Drawing of the Amuseum proposals by Buttress Architects. Facade designed by FWP.

Amuseum moves step closer with £4m Government backing

Jessica Middleton-Pugh

Four visitor attractions in the Lake District, and a proposed museum in Blackpool, have received a share of the Government’s £15m Northern Cultural Regeneration Fund.

Around £3.3m is being split between Windermere Jetty, Dove Cottage, the Wordsworth Museum and Abbot Hall Art Gallery & Museum, with the money being used to enhance the visitor experience, increase accessibility and improve exhibition spaces, aiming to attract nearly 150,000 additional visitors.

In Blackpool, £4m has been allocated to the Amuseum, a museum celebrating the history of the seaside town planned for the site currently occupied by the Sands Venue on the Promenade. In total, the creation of the Amuseum is expected to cost £14m, and is a reworking of the £26m plans for a museum within the Winter Gardens. However, last year these proposals were shelved due to being too expensive, and a new scheme was announced. Buttress is the architect advising the council. Further funding is still needed from the Growth Deal, and Coastal Communities Fund.

The building is being developed by Coolsilk Property & Investment, and is set to include a five-star hotel and leisure complex, designed by Frank Whittle Partnership. A 2020 completion date is being targeted.

Sands Venue

11 projects across the North were competing to win a share of the Government funding, and one of the projects to lose out was Wirral’s proposal to bring Eureka, the national children’s museum, to the town’s waterfront.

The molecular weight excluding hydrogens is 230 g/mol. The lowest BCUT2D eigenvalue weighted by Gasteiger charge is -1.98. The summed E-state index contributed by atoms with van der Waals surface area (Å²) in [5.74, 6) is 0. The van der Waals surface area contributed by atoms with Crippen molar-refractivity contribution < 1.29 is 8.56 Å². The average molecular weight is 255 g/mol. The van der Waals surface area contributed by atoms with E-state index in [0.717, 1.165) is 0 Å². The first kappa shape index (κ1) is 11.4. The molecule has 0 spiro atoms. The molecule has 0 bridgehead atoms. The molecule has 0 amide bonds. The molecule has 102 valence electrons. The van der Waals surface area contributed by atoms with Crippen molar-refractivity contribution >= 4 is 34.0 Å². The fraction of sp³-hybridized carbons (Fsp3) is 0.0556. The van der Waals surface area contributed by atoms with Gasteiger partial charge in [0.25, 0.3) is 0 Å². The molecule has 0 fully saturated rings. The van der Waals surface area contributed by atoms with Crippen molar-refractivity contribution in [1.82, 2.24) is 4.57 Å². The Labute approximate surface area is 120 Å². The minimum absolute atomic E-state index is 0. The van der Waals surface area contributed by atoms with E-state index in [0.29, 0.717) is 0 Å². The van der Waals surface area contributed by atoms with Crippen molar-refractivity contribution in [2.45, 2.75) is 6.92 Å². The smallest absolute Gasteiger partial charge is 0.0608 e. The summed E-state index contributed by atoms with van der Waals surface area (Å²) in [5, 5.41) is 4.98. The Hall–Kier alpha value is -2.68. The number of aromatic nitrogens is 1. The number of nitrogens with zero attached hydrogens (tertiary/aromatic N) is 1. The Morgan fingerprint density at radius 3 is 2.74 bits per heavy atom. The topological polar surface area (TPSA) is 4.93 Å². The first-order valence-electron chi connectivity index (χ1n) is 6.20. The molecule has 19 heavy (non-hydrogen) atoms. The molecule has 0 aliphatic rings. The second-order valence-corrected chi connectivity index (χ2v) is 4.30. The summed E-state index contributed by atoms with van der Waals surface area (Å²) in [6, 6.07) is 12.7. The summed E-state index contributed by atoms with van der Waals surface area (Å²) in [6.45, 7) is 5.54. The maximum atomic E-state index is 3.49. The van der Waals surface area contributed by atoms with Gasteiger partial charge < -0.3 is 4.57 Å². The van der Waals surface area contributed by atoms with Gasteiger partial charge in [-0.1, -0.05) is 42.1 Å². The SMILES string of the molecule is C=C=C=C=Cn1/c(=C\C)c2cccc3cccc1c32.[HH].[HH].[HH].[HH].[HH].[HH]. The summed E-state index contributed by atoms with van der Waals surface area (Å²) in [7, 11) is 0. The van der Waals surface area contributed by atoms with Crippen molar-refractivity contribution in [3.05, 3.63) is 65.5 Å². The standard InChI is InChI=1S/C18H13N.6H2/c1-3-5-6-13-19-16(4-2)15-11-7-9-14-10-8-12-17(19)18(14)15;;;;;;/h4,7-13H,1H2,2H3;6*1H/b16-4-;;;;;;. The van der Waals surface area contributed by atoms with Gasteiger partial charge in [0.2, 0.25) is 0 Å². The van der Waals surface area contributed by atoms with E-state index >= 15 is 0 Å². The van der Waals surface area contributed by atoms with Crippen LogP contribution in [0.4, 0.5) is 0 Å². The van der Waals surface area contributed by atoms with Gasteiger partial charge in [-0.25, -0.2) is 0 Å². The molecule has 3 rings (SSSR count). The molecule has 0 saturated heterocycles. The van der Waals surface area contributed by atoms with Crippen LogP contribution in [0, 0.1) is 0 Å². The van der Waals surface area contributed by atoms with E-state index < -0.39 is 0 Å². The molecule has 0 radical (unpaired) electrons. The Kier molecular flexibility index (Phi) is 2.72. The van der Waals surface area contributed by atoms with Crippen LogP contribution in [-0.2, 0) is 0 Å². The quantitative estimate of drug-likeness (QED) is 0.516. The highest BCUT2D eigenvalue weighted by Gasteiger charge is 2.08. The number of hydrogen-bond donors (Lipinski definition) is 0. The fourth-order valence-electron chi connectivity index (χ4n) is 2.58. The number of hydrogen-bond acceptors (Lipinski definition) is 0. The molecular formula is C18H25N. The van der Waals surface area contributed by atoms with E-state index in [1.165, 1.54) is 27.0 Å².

The Liverpool City Region LEP is seeking the £11m needed to bring the museum to Seacombe Ferry Terminal. The project is already receiving part of its funding from Merseytravel and Wirral Council.

According to Asif Hamid, chairman of the LEP, Wirral is “continuing to look at other options available.

“Our goal is to continue working with our partners to do everything we can to bring Eureka! to the Wirral waterfront, help regenerate the area and create a place where young people can explore and be inspired.”

The project has also been shortlisted for a bid to The Inspiring Science Fund, a scheme that is co-funded by the Wellcome Trust and the Department for Business, Energy & Industrial Strategy.

Cllr Phil Davies, leader of Wirral Council and Liverpool City Region lead for economic development and culture, said: “While we are bitterly disappointed that the Eureka development did not attract the funding we firmly believe it deserved, this is not the end of the road for this project. We are already making good progress with other funding options, and we hope to be making more positive announcements in the near future. We remain committed to bringing Eureka to the Liverpool City Region and we are confident we can make it happen.”

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